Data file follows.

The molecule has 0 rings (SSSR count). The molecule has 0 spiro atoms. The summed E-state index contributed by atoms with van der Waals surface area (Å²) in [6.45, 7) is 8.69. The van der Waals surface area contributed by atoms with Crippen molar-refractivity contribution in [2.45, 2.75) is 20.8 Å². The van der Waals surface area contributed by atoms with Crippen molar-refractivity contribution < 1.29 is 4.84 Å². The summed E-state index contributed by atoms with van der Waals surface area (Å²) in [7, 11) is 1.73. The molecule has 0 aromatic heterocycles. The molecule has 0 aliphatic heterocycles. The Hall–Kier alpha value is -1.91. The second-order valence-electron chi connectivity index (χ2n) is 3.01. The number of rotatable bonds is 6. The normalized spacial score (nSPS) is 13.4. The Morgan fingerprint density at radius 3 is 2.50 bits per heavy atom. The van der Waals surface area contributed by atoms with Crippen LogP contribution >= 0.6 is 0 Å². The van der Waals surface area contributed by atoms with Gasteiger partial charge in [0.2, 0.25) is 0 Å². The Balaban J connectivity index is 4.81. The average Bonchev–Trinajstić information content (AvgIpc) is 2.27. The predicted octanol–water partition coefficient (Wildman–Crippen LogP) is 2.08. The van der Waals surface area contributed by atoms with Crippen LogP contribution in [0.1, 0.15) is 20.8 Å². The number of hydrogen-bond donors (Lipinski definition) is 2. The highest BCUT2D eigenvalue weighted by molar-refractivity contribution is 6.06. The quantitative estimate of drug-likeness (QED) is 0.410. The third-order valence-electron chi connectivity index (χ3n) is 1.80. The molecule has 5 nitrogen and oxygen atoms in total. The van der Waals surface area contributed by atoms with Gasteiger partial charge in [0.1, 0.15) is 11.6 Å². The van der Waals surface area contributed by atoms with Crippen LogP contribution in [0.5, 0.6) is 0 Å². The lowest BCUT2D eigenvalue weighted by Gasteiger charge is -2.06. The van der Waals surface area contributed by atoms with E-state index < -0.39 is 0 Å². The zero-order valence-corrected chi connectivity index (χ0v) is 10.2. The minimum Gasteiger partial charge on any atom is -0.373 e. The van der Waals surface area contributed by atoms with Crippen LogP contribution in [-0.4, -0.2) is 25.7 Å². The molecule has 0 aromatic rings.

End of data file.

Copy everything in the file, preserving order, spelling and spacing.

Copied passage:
The molecule has 0 rings (SSSR count). The molecule has 0 spiro atoms. The summed E-state index contributed by atoms with van der Waals surface area (Å²) in [6.45, 7) is 8.69. The van der Waals surface area contributed by atoms with Crippen molar-refractivity contribution in [2.45, 2.75) is 20.8 Å². The van der Waals surface area contributed by atoms with Crippen molar-refractivity contribution < 1.29 is 4.84 Å². The summed E-state index contributed by atoms with van der Waals surface area (Å²) in [7, 11) is 1.73. The molecule has 0 aromatic heterocycles. The molecule has 0 aliphatic heterocycles. The Hall–Kier alpha value is -1.91. The second-order valence-electron chi connectivity index (χ2n) is 3.01. The number of rotatable bonds is 6. The normalized spacial score (nSPS) is 13.4. The Morgan fingerprint density at radius 3 is 2.50 bits per heavy atom. The van der Waals surface area contributed by atoms with Crippen LogP contribution >= 0.6 is 0 Å². The van der Waals surface area contributed by atoms with Gasteiger partial charge in [0.2, 0.25) is 0 Å². The Balaban J connectivity index is 4.81. The average Bonchev–Trinajstić information content (AvgIpc) is 2.27. The predicted octanol–water partition coefficient (Wildman–Crippen LogP) is 2.08. The van der Waals surface area contributed by atoms with Crippen LogP contribution in [0.1, 0.15) is 20.8 Å². The number of hydrogen-bond donors (Lipinski definition) is 2. The highest BCUT2D eigenvalue weighted by molar-refractivity contribution is 6.06. The quantitative estimate of drug-likeness (QED) is 0.410. The third-order valence-electron chi connectivity index (χ3n) is 1.80. The molecule has 5 nitrogen and oxygen atoms in total. The van der Waals surface area contributed by atoms with Gasteiger partial charge in [0.1, 0.15) is 11.6 Å². The van der Waals surface area contributed by atoms with Crippen LogP contribution in [0.5, 0.6) is 0 Å². The lowest BCUT2D eigenvalue weighted by Gasteiger charge is -2.06. The van der Waals surface area contributed by atoms with E-state index < -0.39 is 0 Å². The zero-order valence-corrected chi connectivity index (χ0v) is 10.2. The minimum Gasteiger partial charge on any atom is -0.373 e. The van der Waals surface area contributed by atoms with Crippen LogP contribution in [-0.4, -0.2) is 25.7 Å². The molecule has 0 aromatic rings.